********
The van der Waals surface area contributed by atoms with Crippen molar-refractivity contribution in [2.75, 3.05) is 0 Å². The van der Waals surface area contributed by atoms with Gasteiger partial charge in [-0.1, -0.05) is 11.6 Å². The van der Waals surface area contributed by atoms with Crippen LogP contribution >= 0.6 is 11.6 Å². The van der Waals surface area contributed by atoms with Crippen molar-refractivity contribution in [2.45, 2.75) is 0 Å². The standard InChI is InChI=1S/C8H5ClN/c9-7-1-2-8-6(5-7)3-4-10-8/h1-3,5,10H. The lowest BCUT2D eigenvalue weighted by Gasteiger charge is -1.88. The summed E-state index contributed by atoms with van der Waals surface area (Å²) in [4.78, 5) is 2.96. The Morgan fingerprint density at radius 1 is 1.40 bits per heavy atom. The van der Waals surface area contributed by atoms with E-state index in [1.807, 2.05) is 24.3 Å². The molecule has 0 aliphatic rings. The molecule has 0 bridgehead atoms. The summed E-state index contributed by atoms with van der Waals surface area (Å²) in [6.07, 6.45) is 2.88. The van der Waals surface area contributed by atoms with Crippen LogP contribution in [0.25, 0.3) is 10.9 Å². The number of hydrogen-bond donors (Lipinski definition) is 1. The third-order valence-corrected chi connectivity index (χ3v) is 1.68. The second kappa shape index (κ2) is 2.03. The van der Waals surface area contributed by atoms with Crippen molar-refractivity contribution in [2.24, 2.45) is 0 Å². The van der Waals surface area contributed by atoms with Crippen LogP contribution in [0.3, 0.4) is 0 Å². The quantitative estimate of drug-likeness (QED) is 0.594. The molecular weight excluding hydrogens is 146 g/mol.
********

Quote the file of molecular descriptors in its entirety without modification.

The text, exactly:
The van der Waals surface area contributed by atoms with Crippen molar-refractivity contribution in [2.75, 3.05) is 0 Å². The van der Waals surface area contributed by atoms with Gasteiger partial charge in [-0.1, -0.05) is 11.6 Å². The van der Waals surface area contributed by atoms with Crippen LogP contribution >= 0.6 is 11.6 Å². The van der Waals surface area contributed by atoms with Crippen molar-refractivity contribution in [2.45, 2.75) is 0 Å². The standard InChI is InChI=1S/C8H5ClN/c9-7-1-2-8-6(5-7)3-4-10-8/h1-3,5,10H. The lowest BCUT2D eigenvalue weighted by Gasteiger charge is -1.88. The summed E-state index contributed by atoms with van der Waals surface area (Å²) in [4.78, 5) is 2.96. The Morgan fingerprint density at radius 1 is 1.40 bits per heavy atom. The van der Waals surface area contributed by atoms with E-state index in [1.807, 2.05) is 24.3 Å². The molecule has 0 aliphatic rings. The molecule has 0 bridgehead atoms. The summed E-state index contributed by atoms with van der Waals surface area (Å²) in [6.07, 6.45) is 2.88. The van der Waals surface area contributed by atoms with Crippen LogP contribution in [0.25, 0.3) is 10.9 Å². The number of hydrogen-bond donors (Lipinski definition) is 1. The third-order valence-corrected chi connectivity index (χ3v) is 1.68. The second kappa shape index (κ2) is 2.03. The van der Waals surface area contributed by atoms with Crippen molar-refractivity contribution in [2.24, 2.45) is 0 Å². The van der Waals surface area contributed by atoms with Crippen LogP contribution in [0.3, 0.4) is 0 Å². The quantitative estimate of drug-likeness (QED) is 0.594. The molecular weight excluding hydrogens is 146 g/mol.